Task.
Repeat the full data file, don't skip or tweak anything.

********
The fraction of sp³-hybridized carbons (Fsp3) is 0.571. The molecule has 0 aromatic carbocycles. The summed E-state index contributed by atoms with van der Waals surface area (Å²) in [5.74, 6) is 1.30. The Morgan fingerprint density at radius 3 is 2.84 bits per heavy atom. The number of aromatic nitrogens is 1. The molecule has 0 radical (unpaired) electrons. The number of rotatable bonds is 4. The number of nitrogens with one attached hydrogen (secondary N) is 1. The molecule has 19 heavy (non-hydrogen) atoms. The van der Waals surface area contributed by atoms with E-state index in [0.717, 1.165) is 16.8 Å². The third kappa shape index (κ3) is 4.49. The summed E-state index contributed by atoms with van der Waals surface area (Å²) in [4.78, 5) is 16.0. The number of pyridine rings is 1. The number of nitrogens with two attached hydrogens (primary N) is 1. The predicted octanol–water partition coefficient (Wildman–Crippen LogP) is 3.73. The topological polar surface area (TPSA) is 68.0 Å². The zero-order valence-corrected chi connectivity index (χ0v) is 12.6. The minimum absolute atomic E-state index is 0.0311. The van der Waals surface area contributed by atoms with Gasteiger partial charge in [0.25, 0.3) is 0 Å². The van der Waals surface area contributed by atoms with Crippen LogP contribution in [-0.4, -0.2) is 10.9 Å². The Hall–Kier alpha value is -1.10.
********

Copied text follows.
The fraction of sp³-hybridized carbons (Fsp3) is 0.571. The molecule has 0 aromatic carbocycles. The summed E-state index contributed by atoms with van der Waals surface area (Å²) in [5.74, 6) is 1.30. The Morgan fingerprint density at radius 3 is 2.84 bits per heavy atom. The number of aromatic nitrogens is 1. The molecule has 0 radical (unpaired) electrons. The number of rotatable bonds is 4. The number of nitrogens with one attached hydrogen (secondary N) is 1. The molecule has 19 heavy (non-hydrogen) atoms. The van der Waals surface area contributed by atoms with E-state index in [0.717, 1.165) is 16.8 Å². The third kappa shape index (κ3) is 4.49. The summed E-state index contributed by atoms with van der Waals surface area (Å²) in [4.78, 5) is 16.0. The number of pyridine rings is 1. The number of nitrogens with two attached hydrogens (primary N) is 1. The predicted octanol–water partition coefficient (Wildman–Crippen LogP) is 3.73. The topological polar surface area (TPSA) is 68.0 Å². The zero-order valence-corrected chi connectivity index (χ0v) is 12.6. The minimum absolute atomic E-state index is 0.0311. The van der Waals surface area contributed by atoms with Gasteiger partial charge in [0.25, 0.3) is 0 Å². The van der Waals surface area contributed by atoms with Crippen LogP contribution in [-0.4, -0.2) is 10.9 Å². The Hall–Kier alpha value is -1.10.